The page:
I work in power generation and have previously operated a super-critical coal-plant that was recently shut down. I've since had to move over to combined cycle units that operate primarily on natural gas.
All of the environmental stuff was certainly a strain on the coal industry, but the real kick in the gut came from the fracking process of natural gas. Because of fracking, the availability of natural gas jumped up considerably, which in turn drove down the per megawatt costs of power generation using that fuel (supply and demand). In other words, it became cheaper and more profitable to use natural gas than to use coal.
This not only hurt the coal industry, but it is effecting nuclear power generation as well.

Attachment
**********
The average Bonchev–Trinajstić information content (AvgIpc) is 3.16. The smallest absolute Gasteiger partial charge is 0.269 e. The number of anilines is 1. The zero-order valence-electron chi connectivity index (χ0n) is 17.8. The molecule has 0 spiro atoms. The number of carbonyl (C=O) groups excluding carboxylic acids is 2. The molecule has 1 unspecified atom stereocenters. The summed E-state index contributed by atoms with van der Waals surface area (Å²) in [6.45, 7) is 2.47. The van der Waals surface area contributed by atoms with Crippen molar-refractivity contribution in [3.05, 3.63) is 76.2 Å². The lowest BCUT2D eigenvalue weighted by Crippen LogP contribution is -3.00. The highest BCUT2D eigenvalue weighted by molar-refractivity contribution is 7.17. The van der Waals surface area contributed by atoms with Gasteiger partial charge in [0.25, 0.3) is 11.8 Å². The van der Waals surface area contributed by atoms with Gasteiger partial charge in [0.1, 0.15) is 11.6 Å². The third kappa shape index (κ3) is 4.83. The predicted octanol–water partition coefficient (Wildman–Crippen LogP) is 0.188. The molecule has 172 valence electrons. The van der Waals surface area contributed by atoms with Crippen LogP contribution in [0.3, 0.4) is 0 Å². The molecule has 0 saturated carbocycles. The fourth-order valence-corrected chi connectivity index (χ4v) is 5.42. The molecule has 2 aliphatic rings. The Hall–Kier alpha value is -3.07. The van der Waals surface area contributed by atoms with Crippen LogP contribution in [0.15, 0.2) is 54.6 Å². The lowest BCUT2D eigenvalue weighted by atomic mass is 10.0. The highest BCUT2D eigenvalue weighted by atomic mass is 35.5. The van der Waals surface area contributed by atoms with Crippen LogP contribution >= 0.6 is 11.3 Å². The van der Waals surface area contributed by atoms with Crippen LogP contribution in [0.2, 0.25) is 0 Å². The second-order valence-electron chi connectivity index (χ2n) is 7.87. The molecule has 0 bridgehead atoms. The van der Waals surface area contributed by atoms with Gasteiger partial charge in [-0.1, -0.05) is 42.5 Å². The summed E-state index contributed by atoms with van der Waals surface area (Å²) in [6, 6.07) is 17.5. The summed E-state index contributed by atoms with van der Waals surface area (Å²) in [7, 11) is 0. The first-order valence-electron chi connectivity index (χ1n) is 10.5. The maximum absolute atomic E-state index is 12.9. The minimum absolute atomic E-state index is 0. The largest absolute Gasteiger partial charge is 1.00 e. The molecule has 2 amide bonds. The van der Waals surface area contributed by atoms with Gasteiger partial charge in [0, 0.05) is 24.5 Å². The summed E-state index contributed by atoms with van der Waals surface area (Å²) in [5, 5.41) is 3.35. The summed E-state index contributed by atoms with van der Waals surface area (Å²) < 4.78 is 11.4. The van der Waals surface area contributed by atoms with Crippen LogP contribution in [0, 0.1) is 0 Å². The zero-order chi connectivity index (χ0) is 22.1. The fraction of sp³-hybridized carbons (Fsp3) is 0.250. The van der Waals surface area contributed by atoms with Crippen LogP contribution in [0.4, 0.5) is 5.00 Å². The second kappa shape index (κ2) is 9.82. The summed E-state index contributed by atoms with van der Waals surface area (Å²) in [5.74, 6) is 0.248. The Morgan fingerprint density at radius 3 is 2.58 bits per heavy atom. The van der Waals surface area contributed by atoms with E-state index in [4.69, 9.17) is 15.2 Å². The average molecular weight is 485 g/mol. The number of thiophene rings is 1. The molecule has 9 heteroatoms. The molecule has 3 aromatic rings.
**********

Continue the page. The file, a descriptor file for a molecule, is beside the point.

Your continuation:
The glory days of coal are not coming back, even if the global warming fruitcakes gave up their fight for regulation. Ironically, their fight to ban fracking, if successful, would actually help revive coal tremendously. Ha.
Your are exactly right.
I would take it a step further.
Our Currency should be backed by a measurement of “BTU’s” consumption/production.
The Federal Reserve and its Fiat Money is not a fair representation of economic activity and is often late, wrong or has other considerations.
Gold is NOT the solution. Gold, albeit an historical measure or basis of wealth, its value is based on perceptions. Might as well use Tulips.
Bitgold would be better than Bitcoin but both are flawed in that they don’t achieve what they claim.
The only true measurement of economic activity and Life itself is Energy.